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Simple Stupid

 Most people have loads of passwords, and are paranoid about cybercrime, malware, phony eastern European credit card charges and other schemes. These are certainly concerns, but let’s get a bit more low-tech.  Recently, I was contacted about serving as an expert in a matter regarding embezzlement from bank accounts. A lawyer’s long-time assistant had taken money over a long period from his attorney escrow account.  The lawyer never reviewed the bank statements and relied on the assistant to keep track of the account; of course you know the results.

I consulted in another matter where an unsophisticated person received a lot of money as a settlement for injuries sustained.  That person’s attorney put the money into a bank account for him.  A careless banker and that banker’s unscrupulous friend helped relieve him of most of it.   The point, simple stupid, is that with very few exceptions, you need to be involved, whether you detest it or not, in reviewing your financial matters, and financial matters for which you have responsibility.

In our smart phone world, why would anyone want to have paper bank or brokerage statements?  The reason is that you are more likely to look at paper that comes in the U.S. mail, as opposed to email. I serve as trustee for a bunch of accounts, and treasurer for several entities. Some people might not dwell too much on the responsibilities one carries as a trustee, but that is a mistake.  Years ago, I was a trustee of a day school that did not pay its federal withholding taxes. Subsequently, all of the trustees had a tax levy filed against them.  That focused my attention.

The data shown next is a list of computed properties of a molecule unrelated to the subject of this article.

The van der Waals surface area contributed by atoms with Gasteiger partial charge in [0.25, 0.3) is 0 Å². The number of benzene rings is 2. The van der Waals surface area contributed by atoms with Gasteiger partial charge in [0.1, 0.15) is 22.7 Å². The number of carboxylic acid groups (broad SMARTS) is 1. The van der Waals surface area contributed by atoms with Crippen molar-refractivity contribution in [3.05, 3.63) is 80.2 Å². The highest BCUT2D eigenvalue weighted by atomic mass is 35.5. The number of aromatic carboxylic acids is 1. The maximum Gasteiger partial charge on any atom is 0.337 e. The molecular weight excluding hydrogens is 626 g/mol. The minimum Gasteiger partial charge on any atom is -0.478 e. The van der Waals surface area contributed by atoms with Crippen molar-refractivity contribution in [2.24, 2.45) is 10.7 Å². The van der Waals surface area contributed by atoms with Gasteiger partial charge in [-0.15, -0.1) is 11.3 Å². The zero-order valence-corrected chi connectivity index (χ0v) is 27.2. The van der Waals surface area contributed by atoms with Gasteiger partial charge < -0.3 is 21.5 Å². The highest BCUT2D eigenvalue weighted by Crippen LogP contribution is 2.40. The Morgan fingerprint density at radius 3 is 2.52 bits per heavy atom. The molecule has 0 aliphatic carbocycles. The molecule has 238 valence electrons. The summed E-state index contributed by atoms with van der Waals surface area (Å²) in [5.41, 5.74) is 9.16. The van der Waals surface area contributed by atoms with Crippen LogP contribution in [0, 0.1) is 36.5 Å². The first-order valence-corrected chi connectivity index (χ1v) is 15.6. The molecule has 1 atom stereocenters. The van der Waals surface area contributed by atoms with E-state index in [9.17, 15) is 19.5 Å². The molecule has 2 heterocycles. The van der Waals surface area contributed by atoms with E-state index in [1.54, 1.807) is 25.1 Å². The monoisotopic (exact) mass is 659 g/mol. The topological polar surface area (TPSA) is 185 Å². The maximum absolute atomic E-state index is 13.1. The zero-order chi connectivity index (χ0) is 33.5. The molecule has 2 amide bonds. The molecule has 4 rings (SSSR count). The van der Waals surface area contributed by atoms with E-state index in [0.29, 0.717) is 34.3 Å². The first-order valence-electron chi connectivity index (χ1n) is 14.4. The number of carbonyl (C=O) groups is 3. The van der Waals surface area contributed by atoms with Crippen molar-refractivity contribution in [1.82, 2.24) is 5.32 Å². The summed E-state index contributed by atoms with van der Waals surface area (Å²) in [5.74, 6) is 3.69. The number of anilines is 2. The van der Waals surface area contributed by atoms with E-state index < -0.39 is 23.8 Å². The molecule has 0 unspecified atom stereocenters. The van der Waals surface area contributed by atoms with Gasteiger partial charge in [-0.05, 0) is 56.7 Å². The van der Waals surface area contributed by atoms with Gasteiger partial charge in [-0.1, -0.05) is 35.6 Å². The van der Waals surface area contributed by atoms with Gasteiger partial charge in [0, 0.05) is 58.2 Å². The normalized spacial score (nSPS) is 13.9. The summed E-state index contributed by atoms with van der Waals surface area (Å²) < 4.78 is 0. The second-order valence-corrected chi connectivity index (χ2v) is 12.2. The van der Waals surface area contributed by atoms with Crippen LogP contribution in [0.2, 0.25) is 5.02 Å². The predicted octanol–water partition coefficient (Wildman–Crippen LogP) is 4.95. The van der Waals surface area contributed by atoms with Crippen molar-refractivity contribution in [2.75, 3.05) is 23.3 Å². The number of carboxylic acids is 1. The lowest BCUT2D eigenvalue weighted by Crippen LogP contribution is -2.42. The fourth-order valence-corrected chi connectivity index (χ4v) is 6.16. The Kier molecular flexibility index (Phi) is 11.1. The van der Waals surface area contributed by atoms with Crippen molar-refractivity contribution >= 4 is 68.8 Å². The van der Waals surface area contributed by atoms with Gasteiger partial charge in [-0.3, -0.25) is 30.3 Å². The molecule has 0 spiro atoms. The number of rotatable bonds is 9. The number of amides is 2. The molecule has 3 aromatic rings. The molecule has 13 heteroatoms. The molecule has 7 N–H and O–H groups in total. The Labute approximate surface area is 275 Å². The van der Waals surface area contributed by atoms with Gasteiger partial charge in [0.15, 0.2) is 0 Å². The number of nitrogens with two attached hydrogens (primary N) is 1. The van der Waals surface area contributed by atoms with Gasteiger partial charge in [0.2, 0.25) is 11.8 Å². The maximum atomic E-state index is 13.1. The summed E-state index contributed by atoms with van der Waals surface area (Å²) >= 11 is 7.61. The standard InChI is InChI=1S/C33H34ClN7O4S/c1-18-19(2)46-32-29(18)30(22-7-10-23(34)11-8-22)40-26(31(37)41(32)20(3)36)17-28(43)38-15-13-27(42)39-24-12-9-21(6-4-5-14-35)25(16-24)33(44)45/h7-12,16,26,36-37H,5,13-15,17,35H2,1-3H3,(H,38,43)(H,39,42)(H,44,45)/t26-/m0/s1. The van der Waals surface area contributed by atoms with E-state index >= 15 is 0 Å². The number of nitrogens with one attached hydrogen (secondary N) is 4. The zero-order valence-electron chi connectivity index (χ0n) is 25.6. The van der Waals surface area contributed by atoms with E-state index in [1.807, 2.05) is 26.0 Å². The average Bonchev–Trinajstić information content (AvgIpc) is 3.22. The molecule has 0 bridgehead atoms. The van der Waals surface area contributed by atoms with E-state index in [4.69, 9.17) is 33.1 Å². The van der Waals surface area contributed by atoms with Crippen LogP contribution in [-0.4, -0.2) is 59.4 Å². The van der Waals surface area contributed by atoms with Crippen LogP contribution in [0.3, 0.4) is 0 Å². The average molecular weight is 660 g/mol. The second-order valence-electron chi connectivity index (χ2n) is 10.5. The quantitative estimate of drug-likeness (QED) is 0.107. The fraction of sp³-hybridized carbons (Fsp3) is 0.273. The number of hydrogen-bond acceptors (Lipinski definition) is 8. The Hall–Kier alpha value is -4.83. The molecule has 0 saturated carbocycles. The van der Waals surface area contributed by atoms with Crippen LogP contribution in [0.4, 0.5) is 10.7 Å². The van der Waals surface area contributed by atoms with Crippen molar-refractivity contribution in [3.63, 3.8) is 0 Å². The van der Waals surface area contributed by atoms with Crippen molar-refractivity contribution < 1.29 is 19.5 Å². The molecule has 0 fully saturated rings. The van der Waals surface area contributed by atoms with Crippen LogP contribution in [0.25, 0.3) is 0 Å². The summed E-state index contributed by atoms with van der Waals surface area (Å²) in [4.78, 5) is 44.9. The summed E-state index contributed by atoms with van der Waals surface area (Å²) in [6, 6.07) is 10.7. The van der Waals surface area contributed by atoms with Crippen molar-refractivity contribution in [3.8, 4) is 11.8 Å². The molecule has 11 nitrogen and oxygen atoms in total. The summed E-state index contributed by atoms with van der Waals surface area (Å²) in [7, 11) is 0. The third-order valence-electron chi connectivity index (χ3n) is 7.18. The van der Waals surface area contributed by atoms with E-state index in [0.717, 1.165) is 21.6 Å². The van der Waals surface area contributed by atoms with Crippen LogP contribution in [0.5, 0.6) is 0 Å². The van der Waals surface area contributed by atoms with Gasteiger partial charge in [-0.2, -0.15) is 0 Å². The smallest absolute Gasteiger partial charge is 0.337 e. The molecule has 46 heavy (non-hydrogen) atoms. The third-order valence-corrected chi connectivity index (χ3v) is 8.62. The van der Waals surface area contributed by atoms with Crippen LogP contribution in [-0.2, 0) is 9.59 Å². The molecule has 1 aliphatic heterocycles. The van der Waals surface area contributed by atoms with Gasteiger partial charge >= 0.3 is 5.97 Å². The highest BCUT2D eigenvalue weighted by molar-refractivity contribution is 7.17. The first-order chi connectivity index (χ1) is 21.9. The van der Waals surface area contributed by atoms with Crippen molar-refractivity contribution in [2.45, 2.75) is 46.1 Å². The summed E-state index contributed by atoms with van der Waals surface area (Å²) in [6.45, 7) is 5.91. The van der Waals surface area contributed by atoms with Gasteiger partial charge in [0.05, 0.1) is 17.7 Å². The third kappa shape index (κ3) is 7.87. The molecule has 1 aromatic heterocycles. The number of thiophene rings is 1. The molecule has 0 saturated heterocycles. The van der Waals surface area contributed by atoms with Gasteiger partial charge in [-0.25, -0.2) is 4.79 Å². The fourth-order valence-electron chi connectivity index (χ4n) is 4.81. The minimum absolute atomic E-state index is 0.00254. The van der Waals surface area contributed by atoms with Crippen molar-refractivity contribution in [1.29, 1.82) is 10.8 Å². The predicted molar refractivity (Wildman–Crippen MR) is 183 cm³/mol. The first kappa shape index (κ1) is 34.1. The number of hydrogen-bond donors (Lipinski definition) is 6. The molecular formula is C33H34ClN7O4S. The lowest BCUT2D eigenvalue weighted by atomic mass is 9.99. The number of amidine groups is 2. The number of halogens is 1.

If you are a trustee of an organization that has a “full opinion” Certified Public Accountant audit, you can pretty much relax. The accountants will review the books, and you are probably safe.  But, most organizations can’t afford, and don’t need full opinion audits.  With anything less, you are on your own, and the accountant will get the person/organization to sign some forms to say so and absolve them of any responsibility.  If you are on an Advisory Board, don’t worry.   Advisory Boards have no official responsibility.

I suggest the following for your own finances:  Get your important bank or brokerage statements where there are cash, check or electronic transfers in hard copy.  Review the pages that have the copies of the checks on them, or other pages that show the payees to be sure that there is nothing with which you are not familiar. If it is a business account handled by others, test check the same thing from time to time. If you have responsibility as a Trustee, or other officer for someone else’s money, in addition to the above, confirm that each account is reconciled monthly.

If you don’t want to take the time to do these things, consider resigning because you have the responsibility for any wrongdoing.


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LEE TABAS is available as a consultant or an expert witness.  Areas of expertise include:  general business, management, problem asset resolution, marketing, acquisition or sale of businesses, relationship development, loan policies, high performance banking, and business funding.  Please call 610-896-2400 or email for further information.


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